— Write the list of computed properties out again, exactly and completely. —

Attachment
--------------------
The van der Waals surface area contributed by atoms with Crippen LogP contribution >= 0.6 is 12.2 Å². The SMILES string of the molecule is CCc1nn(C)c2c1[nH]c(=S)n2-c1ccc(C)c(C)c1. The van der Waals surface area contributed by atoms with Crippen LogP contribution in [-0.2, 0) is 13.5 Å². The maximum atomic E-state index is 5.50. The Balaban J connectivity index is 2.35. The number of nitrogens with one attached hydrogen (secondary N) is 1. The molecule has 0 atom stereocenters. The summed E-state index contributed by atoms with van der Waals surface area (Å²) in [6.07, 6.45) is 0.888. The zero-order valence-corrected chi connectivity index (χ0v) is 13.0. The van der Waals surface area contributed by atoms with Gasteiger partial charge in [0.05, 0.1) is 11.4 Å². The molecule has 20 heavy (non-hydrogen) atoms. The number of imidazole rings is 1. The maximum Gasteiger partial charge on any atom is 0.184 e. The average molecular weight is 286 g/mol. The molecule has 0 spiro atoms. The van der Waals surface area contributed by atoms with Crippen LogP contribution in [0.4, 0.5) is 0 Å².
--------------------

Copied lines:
The van der Waals surface area contributed by atoms with Crippen LogP contribution >= 0.6 is 12.2 Å². The SMILES string of the molecule is CCc1nn(C)c2c1[nH]c(=S)n2-c1ccc(C)c(C)c1. The van der Waals surface area contributed by atoms with Crippen LogP contribution in [-0.2, 0) is 13.5 Å². The maximum atomic E-state index is 5.50. The Balaban J connectivity index is 2.35. The number of nitrogens with one attached hydrogen (secondary N) is 1. The molecule has 0 atom stereocenters. The summed E-state index contributed by atoms with van der Waals surface area (Å²) in [6.07, 6.45) is 0.888. The zero-order valence-corrected chi connectivity index (χ0v) is 13.0. The van der Waals surface area contributed by atoms with Gasteiger partial charge in [0.05, 0.1) is 11.4 Å². The molecule has 20 heavy (non-hydrogen) atoms. The number of imidazole rings is 1. The maximum Gasteiger partial charge on any atom is 0.184 e. The average molecular weight is 286 g/mol. The molecule has 0 spiro atoms. The van der Waals surface area contributed by atoms with Crippen LogP contribution in [0.4, 0.5) is 0 Å².